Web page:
Convenience is also in how you can read it. You mention the kindle broke and so you couldn’t read anything on it. However there are kindle apps for everything, from your galaxy tab to your computer to a simple web based version in the cloud. While the device died, you could just switch to your computer and still have something to read (perhaps not as comfortable as using a kindle device, but you can still read it).

I do surprisingly little of my kindle book reading on the kindle itself. I use apps and the great whispersync to keep my place in the books I read. I find I do read more because of this, because I now always have a book with me, even if I don’t actually have my kindle with me. If I find myself waiting at a doctor’s office, or in line at the movie theater without my kindle, I take out my Android, load up the kindle app and I’m already on the same page I was on when reading my kindle last night. I read a couple pages, which then prompts me to want to keep reading when I get home, where I pick up the kindle and bam, there I am, already synced to the right page.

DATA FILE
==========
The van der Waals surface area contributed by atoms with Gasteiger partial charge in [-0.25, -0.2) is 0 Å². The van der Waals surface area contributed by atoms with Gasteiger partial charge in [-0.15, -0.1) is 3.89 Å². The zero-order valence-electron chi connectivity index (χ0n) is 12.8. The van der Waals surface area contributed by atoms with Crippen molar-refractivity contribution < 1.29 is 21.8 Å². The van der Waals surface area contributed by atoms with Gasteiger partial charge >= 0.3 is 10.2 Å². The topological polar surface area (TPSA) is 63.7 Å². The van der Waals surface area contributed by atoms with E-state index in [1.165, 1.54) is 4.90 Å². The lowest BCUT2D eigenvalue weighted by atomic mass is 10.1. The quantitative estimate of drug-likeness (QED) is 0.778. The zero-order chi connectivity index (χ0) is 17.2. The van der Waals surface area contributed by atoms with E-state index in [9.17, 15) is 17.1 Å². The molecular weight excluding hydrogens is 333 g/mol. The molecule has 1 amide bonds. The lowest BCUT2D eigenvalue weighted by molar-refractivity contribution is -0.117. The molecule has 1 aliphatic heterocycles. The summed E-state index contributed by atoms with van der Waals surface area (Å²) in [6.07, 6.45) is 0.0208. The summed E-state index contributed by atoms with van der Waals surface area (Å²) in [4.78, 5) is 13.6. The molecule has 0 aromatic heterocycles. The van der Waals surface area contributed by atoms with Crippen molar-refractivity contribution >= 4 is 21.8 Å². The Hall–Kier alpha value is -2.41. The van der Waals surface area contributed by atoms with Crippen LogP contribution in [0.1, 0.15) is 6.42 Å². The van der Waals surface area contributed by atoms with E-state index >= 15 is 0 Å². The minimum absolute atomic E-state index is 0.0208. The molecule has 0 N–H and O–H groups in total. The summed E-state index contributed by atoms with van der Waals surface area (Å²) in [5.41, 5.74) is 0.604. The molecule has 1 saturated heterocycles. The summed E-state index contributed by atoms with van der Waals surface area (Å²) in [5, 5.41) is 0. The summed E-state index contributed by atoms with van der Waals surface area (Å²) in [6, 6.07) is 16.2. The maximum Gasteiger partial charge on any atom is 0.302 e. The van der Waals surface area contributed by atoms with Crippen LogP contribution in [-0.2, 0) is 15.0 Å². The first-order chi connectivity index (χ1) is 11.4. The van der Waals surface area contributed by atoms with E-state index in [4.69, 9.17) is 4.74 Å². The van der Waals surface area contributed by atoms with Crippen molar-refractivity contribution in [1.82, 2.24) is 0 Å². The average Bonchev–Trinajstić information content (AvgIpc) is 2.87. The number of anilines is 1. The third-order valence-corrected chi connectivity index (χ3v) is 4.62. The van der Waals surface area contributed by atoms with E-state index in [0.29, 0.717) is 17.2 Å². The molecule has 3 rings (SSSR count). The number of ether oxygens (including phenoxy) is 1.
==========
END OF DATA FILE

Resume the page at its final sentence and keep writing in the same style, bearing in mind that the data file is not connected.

When you buy a paper book on the other hand, you are limited to… the paper book, which I am almost certainly less likely to carry with me wherever I go. If I still read on paper primarily and I found myself in a waiting room at the doctor’s office without my book, I am out of luck.

Another thing is economy. I prefer to own books rather then borrow them, so I don’t really frequent the library that much, however a new book in hardback can be quite expensive, and publishers often publish books in hardback first, and only after a year or so do they publish a cheaper paperback version. However the prices of ebooks tend to hover around the paperback prices (which only makes sense, making an extra copy of an ebook is as simple as copying a file, there is no overhead of paper, printing, shipping) even though they are available the same day the hardback book comes out. I am able to buy new top seller books for considerably less on average then the physical equivalent.